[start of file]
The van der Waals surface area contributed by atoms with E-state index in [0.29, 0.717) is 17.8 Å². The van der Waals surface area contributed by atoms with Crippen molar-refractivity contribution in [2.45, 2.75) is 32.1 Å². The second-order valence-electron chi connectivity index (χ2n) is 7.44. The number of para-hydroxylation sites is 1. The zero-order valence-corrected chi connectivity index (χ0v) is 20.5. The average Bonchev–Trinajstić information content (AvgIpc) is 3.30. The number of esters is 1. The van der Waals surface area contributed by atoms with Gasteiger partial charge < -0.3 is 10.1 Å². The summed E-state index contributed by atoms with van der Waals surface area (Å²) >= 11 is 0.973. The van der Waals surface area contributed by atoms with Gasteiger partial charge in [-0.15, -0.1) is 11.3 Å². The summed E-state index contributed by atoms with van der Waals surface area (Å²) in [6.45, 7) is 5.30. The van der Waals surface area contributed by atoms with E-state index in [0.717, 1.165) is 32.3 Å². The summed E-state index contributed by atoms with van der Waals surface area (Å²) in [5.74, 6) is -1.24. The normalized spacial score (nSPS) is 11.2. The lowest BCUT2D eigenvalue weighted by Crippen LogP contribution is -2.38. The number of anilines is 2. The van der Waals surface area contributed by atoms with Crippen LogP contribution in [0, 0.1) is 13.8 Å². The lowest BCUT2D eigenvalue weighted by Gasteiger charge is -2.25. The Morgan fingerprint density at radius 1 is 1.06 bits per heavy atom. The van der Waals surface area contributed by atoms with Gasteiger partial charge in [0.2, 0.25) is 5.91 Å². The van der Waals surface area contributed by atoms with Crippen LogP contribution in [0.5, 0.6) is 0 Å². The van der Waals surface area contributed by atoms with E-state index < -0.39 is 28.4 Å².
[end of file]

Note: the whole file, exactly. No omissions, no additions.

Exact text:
The van der Waals surface area contributed by atoms with E-state index in [0.29, 0.717) is 17.8 Å². The van der Waals surface area contributed by atoms with Crippen molar-refractivity contribution in [2.45, 2.75) is 32.1 Å². The second-order valence-electron chi connectivity index (χ2n) is 7.44. The number of para-hydroxylation sites is 1. The zero-order valence-corrected chi connectivity index (χ0v) is 20.5. The average Bonchev–Trinajstić information content (AvgIpc) is 3.30. The number of esters is 1. The van der Waals surface area contributed by atoms with Gasteiger partial charge < -0.3 is 10.1 Å². The summed E-state index contributed by atoms with van der Waals surface area (Å²) >= 11 is 0.973. The van der Waals surface area contributed by atoms with Gasteiger partial charge in [-0.15, -0.1) is 11.3 Å². The summed E-state index contributed by atoms with van der Waals surface area (Å²) in [6.45, 7) is 5.30. The van der Waals surface area contributed by atoms with E-state index in [0.717, 1.165) is 32.3 Å². The summed E-state index contributed by atoms with van der Waals surface area (Å²) in [5.74, 6) is -1.24. The normalized spacial score (nSPS) is 11.2. The lowest BCUT2D eigenvalue weighted by Crippen LogP contribution is -2.38. The number of anilines is 2. The van der Waals surface area contributed by atoms with Crippen LogP contribution in [0, 0.1) is 13.8 Å². The lowest BCUT2D eigenvalue weighted by Gasteiger charge is -2.25. The Morgan fingerprint density at radius 1 is 1.06 bits per heavy atom. The van der Waals surface area contributed by atoms with Gasteiger partial charge in [0.2, 0.25) is 5.91 Å². The van der Waals surface area contributed by atoms with Crippen LogP contribution in [0.5, 0.6) is 0 Å². The van der Waals surface area contributed by atoms with E-state index < -0.39 is 28.4 Å².